A study of the needs and resources of health research ethics committees in south western Nigeria.
Oyedeji, Kolawole Solomon.
MetadataShow full item record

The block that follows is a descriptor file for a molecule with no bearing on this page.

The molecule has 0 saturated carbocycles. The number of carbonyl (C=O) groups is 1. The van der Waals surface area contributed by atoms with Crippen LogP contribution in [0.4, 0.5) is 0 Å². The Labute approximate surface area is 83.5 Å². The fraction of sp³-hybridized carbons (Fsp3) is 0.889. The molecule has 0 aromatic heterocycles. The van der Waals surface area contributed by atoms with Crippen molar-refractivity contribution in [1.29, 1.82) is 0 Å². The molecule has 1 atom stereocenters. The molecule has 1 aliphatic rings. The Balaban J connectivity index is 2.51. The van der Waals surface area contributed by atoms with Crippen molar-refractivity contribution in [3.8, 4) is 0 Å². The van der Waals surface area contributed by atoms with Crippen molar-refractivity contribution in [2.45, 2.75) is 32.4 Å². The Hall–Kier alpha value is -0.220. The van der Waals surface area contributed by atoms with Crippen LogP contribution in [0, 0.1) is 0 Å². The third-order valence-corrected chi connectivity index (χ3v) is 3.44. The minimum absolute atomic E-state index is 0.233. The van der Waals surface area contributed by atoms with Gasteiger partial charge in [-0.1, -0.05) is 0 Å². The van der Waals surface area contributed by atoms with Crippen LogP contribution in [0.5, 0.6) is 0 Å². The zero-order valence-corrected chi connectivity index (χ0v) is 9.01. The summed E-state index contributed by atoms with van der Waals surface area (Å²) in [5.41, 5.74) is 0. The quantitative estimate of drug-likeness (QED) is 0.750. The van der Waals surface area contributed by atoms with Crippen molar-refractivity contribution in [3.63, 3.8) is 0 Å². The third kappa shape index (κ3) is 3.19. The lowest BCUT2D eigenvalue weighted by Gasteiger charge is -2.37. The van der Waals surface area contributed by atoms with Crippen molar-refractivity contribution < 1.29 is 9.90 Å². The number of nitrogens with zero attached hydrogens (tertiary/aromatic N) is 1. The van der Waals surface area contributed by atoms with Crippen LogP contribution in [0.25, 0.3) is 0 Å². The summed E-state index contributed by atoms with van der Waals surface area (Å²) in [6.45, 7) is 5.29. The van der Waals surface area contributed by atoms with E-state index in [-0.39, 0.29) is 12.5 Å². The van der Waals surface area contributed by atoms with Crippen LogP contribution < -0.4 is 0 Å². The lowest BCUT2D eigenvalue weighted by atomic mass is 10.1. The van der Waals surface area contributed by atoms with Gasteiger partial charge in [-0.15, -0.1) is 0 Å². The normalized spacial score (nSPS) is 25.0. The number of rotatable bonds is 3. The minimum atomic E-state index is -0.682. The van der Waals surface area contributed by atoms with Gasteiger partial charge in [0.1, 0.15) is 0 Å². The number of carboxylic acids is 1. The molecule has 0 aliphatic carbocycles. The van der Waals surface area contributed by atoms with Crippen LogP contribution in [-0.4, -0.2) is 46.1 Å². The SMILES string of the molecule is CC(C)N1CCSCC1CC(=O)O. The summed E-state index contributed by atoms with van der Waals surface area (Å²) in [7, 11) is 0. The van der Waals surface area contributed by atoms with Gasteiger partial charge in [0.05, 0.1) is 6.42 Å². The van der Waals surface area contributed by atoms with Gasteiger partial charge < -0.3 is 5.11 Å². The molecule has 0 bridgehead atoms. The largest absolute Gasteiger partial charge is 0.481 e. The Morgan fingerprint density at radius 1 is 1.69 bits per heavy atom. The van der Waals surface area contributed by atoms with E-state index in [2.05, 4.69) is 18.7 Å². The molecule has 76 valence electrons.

Aim: To determine the resources and needs of local Ethics Review Committees in South Western Nigeria. Method: This is a questionnaire-based descriptive study, where data was collected from the chair and administrators of eight Ethics Review Committees (ERCs) in South Western Nigeria. Findings: This study found that six of the ERCs reviewed were established 5 years ago and 75% of them were registered with NHREC. Of the ERCs reviewed, 75% are aware of the national ethics code (NHREC code). The majority of these ERCs (75%) had professionals, including doctors and scientists, as well as laypersons and nonscientists as members. Meetings were held once a month and when needed for 37.5% of the committees, while 25% of the ERCs usually meet every 2 months. Only a third (37.5%) of the ERCs pay their members. The majority (87.5%) of the ERCs have standard operating procedures (SOPs) and review an average of 6–10 or 10 protocols per month. Most of the ERCs (87.5%) need research ethics training regarding risk-benefit assessment, scientific design and HIV vaccine trials. Half of the ERCs reviewed have funding and financial support and 50% charge a fee for reviewed protocols. All the ERCs have computers, office space and stationery, while 50% lack access to a library. None of the committees studied have a bank account and facsimile, while 50% do not have internet access, telephone and photocopy machines Outcome: The majority of ERCs in South Western Nigeria have an adequate number of members, are familiar with international ethics guidelines and are registered with the NHREC. They also have adequate physical resources, but lack internet access and a library. Ongoing training of members is a challenge, as well as providing training programmes for new members and monitoring of research.